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Sep 2 2005
RHD Sees the Light on Cover Ads
We noted with interest on RHD's latest earnings call that it has removed cover ads from its SBC-branded directories in Illinois, the logic being that cover ads make it harder for the publisher to distinguish its brand from its competitors. We think this is a smart decision, and one others should take heed of.

Too many books have taken on an indistinguishable appearance as they cave into the temptation of premium revenue and fail to protect their identity as a directory brand. The cover is where publishers advertise themselves. There is plenty of space elsewhere in the book for customers to promote their wares. Usage is king, and cover ads are not beneficial to usage. Hats off to RHD for making this decision, which may product a short-term revenue hit, but will pay off over the long haul.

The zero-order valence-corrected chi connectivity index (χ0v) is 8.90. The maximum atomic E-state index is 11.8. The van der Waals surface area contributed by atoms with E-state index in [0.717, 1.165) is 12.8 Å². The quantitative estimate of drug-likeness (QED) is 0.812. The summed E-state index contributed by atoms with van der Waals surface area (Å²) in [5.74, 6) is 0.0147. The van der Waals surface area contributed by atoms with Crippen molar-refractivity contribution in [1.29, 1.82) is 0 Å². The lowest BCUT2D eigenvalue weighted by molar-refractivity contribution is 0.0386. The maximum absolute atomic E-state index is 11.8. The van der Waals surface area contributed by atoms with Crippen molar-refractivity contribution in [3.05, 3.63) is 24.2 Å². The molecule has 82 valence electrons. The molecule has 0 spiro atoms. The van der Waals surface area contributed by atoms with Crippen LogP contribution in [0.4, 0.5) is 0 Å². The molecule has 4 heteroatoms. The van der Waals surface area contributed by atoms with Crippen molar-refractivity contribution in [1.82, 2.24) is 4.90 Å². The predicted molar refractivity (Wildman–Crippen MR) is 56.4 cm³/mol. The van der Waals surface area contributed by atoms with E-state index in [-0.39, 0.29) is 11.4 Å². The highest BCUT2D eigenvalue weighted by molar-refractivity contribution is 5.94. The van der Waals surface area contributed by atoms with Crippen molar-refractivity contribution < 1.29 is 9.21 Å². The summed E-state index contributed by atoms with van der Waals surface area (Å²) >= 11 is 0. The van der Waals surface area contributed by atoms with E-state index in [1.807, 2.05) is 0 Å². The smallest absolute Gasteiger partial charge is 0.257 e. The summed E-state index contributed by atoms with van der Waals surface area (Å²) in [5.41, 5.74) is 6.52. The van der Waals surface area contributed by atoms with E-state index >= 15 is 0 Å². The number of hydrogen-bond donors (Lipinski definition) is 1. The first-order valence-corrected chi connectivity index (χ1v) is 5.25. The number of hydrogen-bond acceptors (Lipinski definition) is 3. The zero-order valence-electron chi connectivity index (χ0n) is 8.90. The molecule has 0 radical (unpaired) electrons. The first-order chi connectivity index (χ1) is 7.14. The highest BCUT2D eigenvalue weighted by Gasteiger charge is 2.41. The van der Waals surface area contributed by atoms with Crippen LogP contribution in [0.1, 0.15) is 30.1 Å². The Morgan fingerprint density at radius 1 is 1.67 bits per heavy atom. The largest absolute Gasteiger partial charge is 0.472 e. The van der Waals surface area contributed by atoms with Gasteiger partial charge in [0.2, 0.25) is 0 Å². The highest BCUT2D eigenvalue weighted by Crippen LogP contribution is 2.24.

Blog: Global Yellow Pages Blog
posted by  Charles Laughlin at  00:51 | permalink | comments [0] | trackbacks [0]

Sep 1 2005
Yellow Pages Scams Alive and Well
About a decade ago, I wrote a lengthy article for Link magazine (anyone remember Link magazine?) about the efforts of the U.S. Postal Service and others to crack down on bogus Yellow Pages scams, which exploit the inattention of busy small-business people to sell them advertising in worthless directories and then aggressively collect the debts. These schemes appear to be alive and well.

I came across an article in a Long Beach, California, newspaper that details a classic bogus YP scam by Yellow Pages Inc. of Anaheim, California. The company sends SMEs a check for US$3, the endorsement of which is a contract to purchase advertising with a price tag of US$180.00. Anyone who doesn't pay immediately is contacted by an aggressive bill collector, according to the newspaper article.